In The Government Needs a Hiring Spree, an op-ed in U.S. News & World Report, CPR co-chairs Olympia Snowe and Dan Glickman wrote:
“Americans haven’t been as negative about their leaders since the 2013 government shutdown and the only other comparable period is during the Watergate crisis. Much of the public’s angst stems from the feeling that government cannot function effectively…
“At least six cabinet departments employ over 100,000 employees each and others include tens of thousands. Their budgets run into the billions of dollars. So, while the focus is most often on those at the top of the organizational chart, we are dedicated to ensuring that essential management-related positions in each agency are also filled in a timely fashion by individuals qualified to handle both people and budgets.”
With the posting of that op-ed, BPC debuted its new Management Excellence Tracker on May 5, 2017. Former Sen. Olympia Snowe and former congressman and Secretary of Agriculture Dan Glickman highlighted this effort to “shed light on the pace at which nominees for critical high-level, sub-cabinet management positions—which are crucial to the functioning and effectives of government—are selected and confirmed.”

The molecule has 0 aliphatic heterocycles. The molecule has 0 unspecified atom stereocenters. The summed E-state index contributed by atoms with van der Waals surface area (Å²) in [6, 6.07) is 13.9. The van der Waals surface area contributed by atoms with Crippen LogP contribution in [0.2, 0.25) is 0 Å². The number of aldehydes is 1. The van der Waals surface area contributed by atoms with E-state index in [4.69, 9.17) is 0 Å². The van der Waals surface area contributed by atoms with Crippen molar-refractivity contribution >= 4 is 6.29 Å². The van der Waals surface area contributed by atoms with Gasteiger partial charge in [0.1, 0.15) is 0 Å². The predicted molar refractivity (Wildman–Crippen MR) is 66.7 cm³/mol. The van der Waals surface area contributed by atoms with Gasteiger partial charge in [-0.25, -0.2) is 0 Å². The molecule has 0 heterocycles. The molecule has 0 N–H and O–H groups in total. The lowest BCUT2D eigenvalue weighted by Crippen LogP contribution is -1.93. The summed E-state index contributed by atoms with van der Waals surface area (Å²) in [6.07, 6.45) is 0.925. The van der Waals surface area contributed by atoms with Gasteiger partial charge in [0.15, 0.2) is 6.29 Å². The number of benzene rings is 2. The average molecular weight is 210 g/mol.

The report covers about 50 key Senate-confirmable management positions from nomination through Senate review to confirmation for the three most recent presidential administrations—Donald Trump, Barack Obama, and George W. Bush. This first report covered the first 100 days of the Trump administration. The second report, released on August 8, coincides with the 200-day mark.
The tracker highlights those positions that require appointees to be quickly in place to handle large management and budget issues; it also tracks the efficiency with which those positions are filled. The tracked positions in the BPC study include deputy secretaries, chief financial officers, and large sub-agency leaders such as the directors of the Federal Emergency Management Association, the Transportation Safety Agency, and the National Institutes of Health.
Here is a snapshot of where things stand as of our second update:
- After the first 200 days, both President George W. Bush and President Barack Obama had nominated (or held over from the previous administration) individuals for more than 75 percent of the tracked positions. President Trump has made nominations or held over individuals for 57 percent of the tracked positions, not including three nominations that were subsequently withdrawn before Congress took action.
- President Trump’s nominees are spending significantly more time in the Senate process. President Trump’s nominees have taken on average nearly 54 days from nomination to confirmation. Obama nominees spent only 36 days in the Senate and Bush nominees were considered and confirmed, on average, within 38 days.
BPC will issue updates at regular intervals in 2017 about the progress made in filling these key positions in government that BPC has highlighted as requiring management experience.